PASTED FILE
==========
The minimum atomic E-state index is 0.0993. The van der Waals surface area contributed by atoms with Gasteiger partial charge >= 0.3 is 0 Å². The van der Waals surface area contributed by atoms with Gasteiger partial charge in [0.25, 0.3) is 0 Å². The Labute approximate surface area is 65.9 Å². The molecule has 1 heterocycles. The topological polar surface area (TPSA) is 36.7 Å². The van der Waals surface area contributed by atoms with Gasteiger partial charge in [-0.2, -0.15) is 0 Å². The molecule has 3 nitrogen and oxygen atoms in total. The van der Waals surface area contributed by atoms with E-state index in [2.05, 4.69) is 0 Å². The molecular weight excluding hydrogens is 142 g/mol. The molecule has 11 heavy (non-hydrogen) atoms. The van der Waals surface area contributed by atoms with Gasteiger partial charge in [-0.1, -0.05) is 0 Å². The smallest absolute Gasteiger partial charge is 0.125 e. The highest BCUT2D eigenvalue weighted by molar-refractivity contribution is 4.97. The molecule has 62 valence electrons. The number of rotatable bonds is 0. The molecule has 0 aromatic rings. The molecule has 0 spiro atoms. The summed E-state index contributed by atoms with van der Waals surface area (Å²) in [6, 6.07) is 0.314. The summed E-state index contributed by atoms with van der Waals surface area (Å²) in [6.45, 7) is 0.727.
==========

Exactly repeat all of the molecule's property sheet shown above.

The minimum atomic E-state index is 0.0993. The van der Waals surface area contributed by atoms with Gasteiger partial charge >= 0.3 is 0 Å². The van der Waals surface area contributed by atoms with Gasteiger partial charge in [0.25, 0.3) is 0 Å². The Labute approximate surface area is 65.9 Å². The molecule has 1 heterocycles. The topological polar surface area (TPSA) is 36.7 Å². The van der Waals surface area contributed by atoms with Gasteiger partial charge in [-0.2, -0.15) is 0 Å². The molecule has 3 nitrogen and oxygen atoms in total. The van der Waals surface area contributed by atoms with E-state index in [2.05, 4.69) is 0 Å². The molecular weight excluding hydrogens is 142 g/mol. The molecule has 11 heavy (non-hydrogen) atoms. The van der Waals surface area contributed by atoms with Gasteiger partial charge in [-0.1, -0.05) is 0 Å². The smallest absolute Gasteiger partial charge is 0.125 e. The highest BCUT2D eigenvalue weighted by molar-refractivity contribution is 4.97. The molecule has 62 valence electrons. The number of rotatable bonds is 0. The molecule has 0 aromatic rings. The molecule has 0 spiro atoms. The summed E-state index contributed by atoms with van der Waals surface area (Å²) in [6, 6.07) is 0.314. The summed E-state index contributed by atoms with van der Waals surface area (Å²) in [6.45, 7) is 0.727.